7 buzzworthy books to read this July


For lovers of literature, next week’s holiday means a good excuse to duck out of your neighbor’s barbecue and retreat into the air conditioning with a good book. (By all means, though, get a hot dog and a beer first.) If you’ve already gone through your to-be-read pile, don’t despair: July is bringing a bumper crop of great new books. Here are seven upcoming releases you might enjoy in between fireworks displays:

“What Do We Need Men For?: A Modest Proposal,” E. Jean Carroll


Advice columnist Carroll’s new book made headlines before its publication, with an excerpt printed in New York magazine in which the author accused President Trump of sexually assaulting her in the mid-1990s. The book details her history with “The Most Hideous Men of My Life” and discusses her trek across the country asking women the titular question.

“Delayed Rays of a Star,” Amanda Lee Koe

The debut novel from Singapore-born author Lee Koe follows three movie legends: German actress and humanitarian Marlene Dietrich, Los Angeles-born actress Anna May Wong and film director and Nazi propagandist Leni Riefenstahl. Author Garth Greenwell called the book “a voraciously intelligent, heartrending novel.”

“Knife,” Jo Nesbo

Norwegian rock musician and thriller author Nesbo is beloved on both sides of the Atlantic for his series of violent crime novels featuring detective Harry Hole. His latest installment finds the troubled Oslo police officer working in the cold case department and keeping an eye on a serial killer who was just released from prison.

“Maggie Brown and Others,” Peter Orner


In a 2011 review for The Times, Jessica Gelt praised short story writer and novelist Orner for his “understated brand of ephemeral fiction and the complex inner lives of his characters.” The new book from Orner, a National Book Critics Circle Award finalist, contains 44 interlocking stories about people making decisions that could change the trajectories of their lives.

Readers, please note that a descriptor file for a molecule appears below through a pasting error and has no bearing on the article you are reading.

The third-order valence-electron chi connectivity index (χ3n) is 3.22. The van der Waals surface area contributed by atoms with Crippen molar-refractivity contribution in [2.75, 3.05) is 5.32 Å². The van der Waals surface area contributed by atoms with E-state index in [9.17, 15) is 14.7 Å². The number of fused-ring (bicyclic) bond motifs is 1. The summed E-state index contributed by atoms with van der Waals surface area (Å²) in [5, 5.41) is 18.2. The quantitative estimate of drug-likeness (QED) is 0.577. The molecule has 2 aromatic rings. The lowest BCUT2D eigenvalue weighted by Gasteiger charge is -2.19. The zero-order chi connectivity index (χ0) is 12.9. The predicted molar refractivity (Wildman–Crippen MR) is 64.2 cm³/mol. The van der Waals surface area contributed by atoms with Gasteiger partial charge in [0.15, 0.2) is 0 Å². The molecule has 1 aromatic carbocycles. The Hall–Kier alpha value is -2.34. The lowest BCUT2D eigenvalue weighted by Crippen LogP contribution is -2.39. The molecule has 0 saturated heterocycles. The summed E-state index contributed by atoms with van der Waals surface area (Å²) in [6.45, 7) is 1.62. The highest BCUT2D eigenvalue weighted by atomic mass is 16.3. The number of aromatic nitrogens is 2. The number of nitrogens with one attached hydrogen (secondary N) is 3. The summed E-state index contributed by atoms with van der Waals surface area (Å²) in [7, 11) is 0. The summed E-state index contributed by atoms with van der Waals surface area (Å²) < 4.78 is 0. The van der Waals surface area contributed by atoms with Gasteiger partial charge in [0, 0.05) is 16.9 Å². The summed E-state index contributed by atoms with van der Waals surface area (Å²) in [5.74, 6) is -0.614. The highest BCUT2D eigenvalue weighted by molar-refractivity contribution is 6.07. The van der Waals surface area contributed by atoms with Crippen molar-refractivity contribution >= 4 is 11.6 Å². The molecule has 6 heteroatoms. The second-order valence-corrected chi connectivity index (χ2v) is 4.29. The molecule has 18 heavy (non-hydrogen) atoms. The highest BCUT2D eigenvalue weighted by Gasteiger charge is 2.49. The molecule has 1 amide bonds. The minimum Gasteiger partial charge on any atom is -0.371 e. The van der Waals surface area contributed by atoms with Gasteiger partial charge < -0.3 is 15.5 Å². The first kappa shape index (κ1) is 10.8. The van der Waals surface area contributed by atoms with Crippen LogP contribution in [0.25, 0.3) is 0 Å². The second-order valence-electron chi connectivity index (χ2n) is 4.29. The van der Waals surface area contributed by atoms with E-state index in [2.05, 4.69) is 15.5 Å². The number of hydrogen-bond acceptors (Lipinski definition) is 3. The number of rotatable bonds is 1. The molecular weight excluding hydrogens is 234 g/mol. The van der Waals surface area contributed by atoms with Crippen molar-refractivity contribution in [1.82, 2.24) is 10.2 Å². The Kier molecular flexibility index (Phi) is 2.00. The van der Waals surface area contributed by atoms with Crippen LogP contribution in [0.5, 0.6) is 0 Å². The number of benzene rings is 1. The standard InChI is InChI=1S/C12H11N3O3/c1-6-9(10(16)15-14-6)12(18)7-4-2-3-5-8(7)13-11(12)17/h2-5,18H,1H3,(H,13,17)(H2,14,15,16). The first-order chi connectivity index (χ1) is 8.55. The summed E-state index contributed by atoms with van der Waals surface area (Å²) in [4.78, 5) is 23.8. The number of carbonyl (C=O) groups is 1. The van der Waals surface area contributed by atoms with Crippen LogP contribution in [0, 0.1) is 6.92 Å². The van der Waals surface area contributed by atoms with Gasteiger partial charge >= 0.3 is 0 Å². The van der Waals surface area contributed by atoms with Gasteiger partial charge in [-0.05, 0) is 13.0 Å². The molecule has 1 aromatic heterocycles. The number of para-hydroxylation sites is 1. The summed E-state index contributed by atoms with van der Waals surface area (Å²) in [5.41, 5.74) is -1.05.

“Beneath the Tamarind Tree: A Story of Courage, Family, and the Lost Schoolgirls of Boko Haram,” Isha Sesay

The 2014 kidnapping of 276 Nigerian schoolgirls by the terrorist group Boko Haram horrified the world and inspired the #BringBackOurGirls movement. Los Angeles journalist Sesay covered the story for CNN, and her new book chronicles the kidnappings and follows three girls who managed to escape their abductors.

“A Prayer for Travelers,” Ruchika Tomar

Stanford University lecturer Tomar, who was raised in the Inland Empire, makes her literary debut with the story of two young women living near the California-Nevada border whose lives are upended by a shocking act of violence. Ben Marcus called the book “a novel haunted by missing persons and lost souls, written in telepathic prose.”

“The Past, Present, and Future of a Misunderstood Mark,” Cecelia Watson


Some people believe that semicolons are just a crutch used by journalists who want to appear smart; that just isn’t true. Historian and philosopher Watson’s new book is a biography of the punctuation mark that’s proved to be one of the most divisive in written language.

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